Last updated: June 17. 2014 11:48AM - 248 Views
Jay Rockefeller US Senator

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Last week, I had the privilege of joining friends and advocates from across the state who are dedicated to ending Alzheimer’s Disease. We came together for the Alzheimer’s Association of West Virginia’s annual “Thanks for the Memories” luncheon which honors those who are fighting for a cure, and working tirelessly and selflessly until that day comes.

Just as it is for so many who attended the luncheon, my passion to find a cure for Alzheimer’s is deeply personal. I know the pain of watching a loved one suffer from this dreadful disease, the helplessness of watching them slip away and then living on with the terrible and lasting scar of their loss. For me, it was my mother.

She remains a powerful presence for me — her grace, her strength and her vivacious spirit. And the pain I still feel from watching this disease rob her of her memory, is as real today as the moment my mother’s body finally surrendered to Alzheimer’s. The scar remains.

My beloved mother was so very strong. Such a fighter. But her resolve was powerless against the relentless march of Alzheimer’s.

Many West Virginians know what I’m talking about. They bear scars, too.

Last week I saw in so many faces a personal understanding of the tragedy of Alzheimer’s. It is this understanding that compels action and involvement in the fight against this disease. It is this understanding that allows so many to give selflessly of themselves and to allow hope to enter in.

And let there be no mistake: our single, overriding goal, is to end Alzheimer’s.

Is that an unrealistic goal? An impossible task?

Many will say that it is. Many will scoff at our ideals. But remember there were those who thought finding a cure for polio was impossible. That landing on the moon was but a dream.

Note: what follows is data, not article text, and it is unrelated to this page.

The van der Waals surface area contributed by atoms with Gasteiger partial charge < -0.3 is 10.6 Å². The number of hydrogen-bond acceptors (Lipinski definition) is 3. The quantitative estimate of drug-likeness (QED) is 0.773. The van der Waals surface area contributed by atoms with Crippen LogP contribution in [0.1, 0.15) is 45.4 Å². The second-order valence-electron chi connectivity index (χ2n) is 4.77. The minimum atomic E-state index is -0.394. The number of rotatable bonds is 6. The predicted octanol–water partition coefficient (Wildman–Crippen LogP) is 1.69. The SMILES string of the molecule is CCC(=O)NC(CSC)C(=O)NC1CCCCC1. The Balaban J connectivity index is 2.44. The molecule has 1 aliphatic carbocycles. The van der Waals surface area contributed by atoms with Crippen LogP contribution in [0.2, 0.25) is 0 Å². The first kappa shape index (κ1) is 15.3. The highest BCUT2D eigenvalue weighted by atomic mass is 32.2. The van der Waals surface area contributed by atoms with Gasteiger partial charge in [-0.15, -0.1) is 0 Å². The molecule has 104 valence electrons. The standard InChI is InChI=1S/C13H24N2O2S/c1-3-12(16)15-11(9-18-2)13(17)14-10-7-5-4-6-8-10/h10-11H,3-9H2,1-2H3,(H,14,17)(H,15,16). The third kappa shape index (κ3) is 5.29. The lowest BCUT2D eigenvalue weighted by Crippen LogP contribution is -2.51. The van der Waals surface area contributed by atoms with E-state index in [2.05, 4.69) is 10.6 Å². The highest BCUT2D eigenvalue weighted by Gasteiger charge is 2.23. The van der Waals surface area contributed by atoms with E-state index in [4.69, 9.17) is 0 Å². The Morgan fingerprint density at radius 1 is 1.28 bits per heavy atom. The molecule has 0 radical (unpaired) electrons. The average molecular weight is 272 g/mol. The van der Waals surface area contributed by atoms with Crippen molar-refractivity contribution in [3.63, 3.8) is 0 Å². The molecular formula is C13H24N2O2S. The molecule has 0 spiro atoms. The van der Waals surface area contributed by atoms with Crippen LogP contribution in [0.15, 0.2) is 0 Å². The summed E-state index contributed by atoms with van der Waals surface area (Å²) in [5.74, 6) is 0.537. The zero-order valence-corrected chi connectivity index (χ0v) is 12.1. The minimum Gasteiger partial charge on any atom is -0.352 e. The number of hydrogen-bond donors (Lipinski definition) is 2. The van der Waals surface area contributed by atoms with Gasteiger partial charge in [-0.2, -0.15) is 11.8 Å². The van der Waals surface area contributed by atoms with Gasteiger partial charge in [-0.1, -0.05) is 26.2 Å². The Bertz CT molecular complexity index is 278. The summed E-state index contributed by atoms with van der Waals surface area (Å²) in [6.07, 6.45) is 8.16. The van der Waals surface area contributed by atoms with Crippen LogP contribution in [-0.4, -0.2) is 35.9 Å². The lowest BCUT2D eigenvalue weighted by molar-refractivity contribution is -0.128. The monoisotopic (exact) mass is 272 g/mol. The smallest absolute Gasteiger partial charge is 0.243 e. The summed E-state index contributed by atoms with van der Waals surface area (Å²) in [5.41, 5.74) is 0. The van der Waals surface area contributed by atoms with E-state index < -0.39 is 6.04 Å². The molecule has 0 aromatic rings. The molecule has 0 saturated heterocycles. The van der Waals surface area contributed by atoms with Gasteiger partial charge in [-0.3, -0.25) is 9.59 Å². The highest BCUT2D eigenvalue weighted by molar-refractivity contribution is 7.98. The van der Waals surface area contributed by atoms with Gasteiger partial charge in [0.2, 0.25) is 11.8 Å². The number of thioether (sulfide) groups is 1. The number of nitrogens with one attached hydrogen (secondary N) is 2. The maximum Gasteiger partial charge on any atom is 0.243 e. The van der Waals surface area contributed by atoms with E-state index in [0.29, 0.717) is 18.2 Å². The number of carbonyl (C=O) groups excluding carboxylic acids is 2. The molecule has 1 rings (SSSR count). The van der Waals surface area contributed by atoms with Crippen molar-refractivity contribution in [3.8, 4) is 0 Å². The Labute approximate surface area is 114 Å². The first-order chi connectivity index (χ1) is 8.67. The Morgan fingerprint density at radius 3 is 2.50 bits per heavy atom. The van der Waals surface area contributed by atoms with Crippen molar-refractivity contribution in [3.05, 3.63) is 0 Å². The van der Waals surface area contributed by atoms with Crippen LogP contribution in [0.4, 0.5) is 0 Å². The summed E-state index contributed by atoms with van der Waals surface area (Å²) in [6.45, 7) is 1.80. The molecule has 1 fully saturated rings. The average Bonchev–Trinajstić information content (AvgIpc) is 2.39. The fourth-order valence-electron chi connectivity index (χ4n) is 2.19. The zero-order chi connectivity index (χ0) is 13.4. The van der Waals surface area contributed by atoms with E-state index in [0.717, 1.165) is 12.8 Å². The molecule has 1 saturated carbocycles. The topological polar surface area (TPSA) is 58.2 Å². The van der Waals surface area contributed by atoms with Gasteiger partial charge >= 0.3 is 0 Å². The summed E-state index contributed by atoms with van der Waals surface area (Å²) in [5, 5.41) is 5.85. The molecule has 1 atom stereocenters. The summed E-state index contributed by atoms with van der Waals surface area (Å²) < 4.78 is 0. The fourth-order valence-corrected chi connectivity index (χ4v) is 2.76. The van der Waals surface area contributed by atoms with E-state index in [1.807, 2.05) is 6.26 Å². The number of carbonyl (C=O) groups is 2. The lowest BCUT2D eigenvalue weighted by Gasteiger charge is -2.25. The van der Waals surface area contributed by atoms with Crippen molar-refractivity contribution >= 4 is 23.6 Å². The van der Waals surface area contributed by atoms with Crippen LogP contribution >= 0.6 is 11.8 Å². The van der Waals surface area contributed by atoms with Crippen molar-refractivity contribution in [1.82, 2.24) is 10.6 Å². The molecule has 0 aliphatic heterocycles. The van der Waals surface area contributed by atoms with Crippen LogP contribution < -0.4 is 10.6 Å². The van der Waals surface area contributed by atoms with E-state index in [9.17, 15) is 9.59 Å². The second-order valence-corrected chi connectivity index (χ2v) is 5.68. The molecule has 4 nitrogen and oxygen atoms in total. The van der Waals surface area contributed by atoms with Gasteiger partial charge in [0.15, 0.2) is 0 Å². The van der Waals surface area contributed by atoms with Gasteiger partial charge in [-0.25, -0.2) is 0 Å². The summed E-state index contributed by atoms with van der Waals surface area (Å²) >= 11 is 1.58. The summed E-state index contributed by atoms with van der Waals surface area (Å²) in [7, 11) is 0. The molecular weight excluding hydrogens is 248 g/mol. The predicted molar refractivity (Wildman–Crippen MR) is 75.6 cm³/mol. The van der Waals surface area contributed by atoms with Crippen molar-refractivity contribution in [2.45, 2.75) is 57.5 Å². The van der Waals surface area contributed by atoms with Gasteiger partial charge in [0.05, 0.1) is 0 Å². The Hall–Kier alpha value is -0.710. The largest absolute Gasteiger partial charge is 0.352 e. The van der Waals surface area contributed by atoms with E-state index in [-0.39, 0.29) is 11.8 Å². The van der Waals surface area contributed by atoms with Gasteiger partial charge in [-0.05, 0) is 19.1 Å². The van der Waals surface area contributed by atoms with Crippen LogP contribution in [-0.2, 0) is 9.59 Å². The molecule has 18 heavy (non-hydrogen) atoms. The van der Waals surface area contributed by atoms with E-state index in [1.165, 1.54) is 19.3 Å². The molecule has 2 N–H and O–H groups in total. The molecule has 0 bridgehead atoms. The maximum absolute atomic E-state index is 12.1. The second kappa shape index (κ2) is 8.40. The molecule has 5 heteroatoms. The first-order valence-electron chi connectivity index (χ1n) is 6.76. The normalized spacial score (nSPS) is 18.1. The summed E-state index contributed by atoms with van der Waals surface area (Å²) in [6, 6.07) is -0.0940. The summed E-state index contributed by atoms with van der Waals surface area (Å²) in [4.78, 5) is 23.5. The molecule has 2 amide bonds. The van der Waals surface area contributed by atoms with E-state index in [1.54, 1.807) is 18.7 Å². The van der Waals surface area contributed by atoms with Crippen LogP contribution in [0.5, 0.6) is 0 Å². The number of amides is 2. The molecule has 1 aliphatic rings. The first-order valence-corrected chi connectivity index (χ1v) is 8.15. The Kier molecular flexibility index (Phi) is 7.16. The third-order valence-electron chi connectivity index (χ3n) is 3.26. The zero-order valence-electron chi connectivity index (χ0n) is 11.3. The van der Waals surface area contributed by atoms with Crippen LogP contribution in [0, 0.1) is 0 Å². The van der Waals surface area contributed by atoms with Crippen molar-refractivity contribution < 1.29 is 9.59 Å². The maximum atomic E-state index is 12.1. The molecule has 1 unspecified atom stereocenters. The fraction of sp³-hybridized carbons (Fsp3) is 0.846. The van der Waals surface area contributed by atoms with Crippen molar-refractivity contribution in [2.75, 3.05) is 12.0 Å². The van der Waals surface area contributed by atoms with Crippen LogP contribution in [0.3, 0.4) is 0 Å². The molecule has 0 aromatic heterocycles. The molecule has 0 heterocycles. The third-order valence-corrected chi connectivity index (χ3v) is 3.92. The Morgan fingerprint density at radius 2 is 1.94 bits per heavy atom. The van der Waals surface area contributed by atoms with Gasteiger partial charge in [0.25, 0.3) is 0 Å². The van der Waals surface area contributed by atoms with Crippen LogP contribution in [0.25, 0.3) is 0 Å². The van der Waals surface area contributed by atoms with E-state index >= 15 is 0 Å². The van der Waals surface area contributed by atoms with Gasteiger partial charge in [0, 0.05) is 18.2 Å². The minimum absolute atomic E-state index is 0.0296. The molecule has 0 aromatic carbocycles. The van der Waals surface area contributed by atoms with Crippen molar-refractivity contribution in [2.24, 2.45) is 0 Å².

But dreaming big dreams is the stuff we are made of. Solving insurmountable problems, against fantastic odds, is the very definition of who we are as advocates for a cure to Alzheimer’s.

I choose to believe that my mother’s death was not in vain. It’s why my family and I created the Blanchette Rockefeller Neurosciences Institute, or BRNI headquartered right here in West Virginia.

Today, we hope that BRNI’s efforts will yield cutting edge of advancements into the causes and treatment of brain diseases. The world-class researchers at BRNI They are driven by the guiding ideals of so many in West Virginia: that ours is a fight worth having. That ours is a fight we can win.

And until that day arrives, we are so very grateful for the angels among us who care for those afflicted with this cruel disease. We are thankful for the incredible resources and help that the Alzheimer’s Association provides to families and communities.

In West Virginia, where we have more than 30,000 affected by Alzheimer’s, we are guided by a sacred and moral obligation to take care of our parents and loved ones in their time of need.

Though our scars will always be with us, we fight on. In the memory of those who’ve lost the battle, we fight on.

As we commemorate Alzheimer’s and Brain Awareness Month this June, let’s resolve to never give up and always keep fighting.

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